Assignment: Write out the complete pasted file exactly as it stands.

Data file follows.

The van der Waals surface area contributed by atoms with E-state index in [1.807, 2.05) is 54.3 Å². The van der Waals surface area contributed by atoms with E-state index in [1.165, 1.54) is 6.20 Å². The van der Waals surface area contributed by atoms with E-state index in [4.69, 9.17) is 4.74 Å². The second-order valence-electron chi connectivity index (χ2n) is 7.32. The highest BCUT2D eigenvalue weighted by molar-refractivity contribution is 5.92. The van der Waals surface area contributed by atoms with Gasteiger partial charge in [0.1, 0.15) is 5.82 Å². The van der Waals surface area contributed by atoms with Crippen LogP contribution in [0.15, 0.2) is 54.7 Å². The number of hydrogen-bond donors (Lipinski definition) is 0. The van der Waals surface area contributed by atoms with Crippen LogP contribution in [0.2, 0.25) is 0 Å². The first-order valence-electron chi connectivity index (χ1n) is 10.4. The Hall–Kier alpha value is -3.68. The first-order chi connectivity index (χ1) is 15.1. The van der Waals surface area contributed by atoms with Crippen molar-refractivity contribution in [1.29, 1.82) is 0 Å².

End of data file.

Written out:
The van der Waals surface area contributed by atoms with E-state index in [1.807, 2.05) is 54.3 Å². The van der Waals surface area contributed by atoms with E-state index in [1.165, 1.54) is 6.20 Å². The van der Waals surface area contributed by atoms with E-state index in [4.69, 9.17) is 4.74 Å². The second-order valence-electron chi connectivity index (χ2n) is 7.32. The highest BCUT2D eigenvalue weighted by molar-refractivity contribution is 5.92. The van der Waals surface area contributed by atoms with Gasteiger partial charge in [0.1, 0.15) is 5.82 Å². The van der Waals surface area contributed by atoms with Crippen LogP contribution in [0.15, 0.2) is 54.7 Å². The number of hydrogen-bond donors (Lipinski definition) is 0. The van der Waals surface area contributed by atoms with Crippen LogP contribution in [0.2, 0.25) is 0 Å². The first-order valence-electron chi connectivity index (χ1n) is 10.4. The Hall–Kier alpha value is -3.68. The first-order chi connectivity index (χ1) is 15.1. The van der Waals surface area contributed by atoms with Crippen molar-refractivity contribution in [1.29, 1.82) is 0 Å².